A corporate travel policy may stipulate that travelers must purchase what is called the ‘lowest logical fare’ to reduce unnecessary expenditure. It’s often required that employees purchase the cheapest available route. That routing may include additional legs to the journey if it is significantly cheaper than a direct, point-to-point, routing.
The company’s travel manager will set the parameters as to what is an acceptable trade-off between cost and total travel time.
More recently, unbundling of airfares have seen sharp increases in ancillary costs either in advance of travel or at the airport. This makes it difficult to benchmark ‘apples-to-apples’ and ensure that what may appear to be the lowest logical is just that.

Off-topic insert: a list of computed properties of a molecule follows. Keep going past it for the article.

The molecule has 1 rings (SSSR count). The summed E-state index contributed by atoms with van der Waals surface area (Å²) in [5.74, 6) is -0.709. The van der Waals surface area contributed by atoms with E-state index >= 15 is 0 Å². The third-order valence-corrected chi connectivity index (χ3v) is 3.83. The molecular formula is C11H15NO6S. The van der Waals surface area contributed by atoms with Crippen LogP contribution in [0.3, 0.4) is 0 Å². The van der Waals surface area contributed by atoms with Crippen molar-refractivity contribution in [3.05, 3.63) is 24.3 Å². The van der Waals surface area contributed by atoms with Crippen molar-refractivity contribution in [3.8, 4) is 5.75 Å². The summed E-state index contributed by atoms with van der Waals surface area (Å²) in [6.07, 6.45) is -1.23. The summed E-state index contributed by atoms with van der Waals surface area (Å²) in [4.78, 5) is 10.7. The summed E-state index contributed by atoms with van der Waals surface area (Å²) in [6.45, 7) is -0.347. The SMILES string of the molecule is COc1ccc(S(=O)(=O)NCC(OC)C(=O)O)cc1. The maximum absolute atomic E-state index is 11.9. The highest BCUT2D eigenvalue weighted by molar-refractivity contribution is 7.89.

There are additional components that are now being included as part of what the lowest logical policy incorporates such as loss of productivity on aircraft without Wi-Fi, power points, or seat pitch.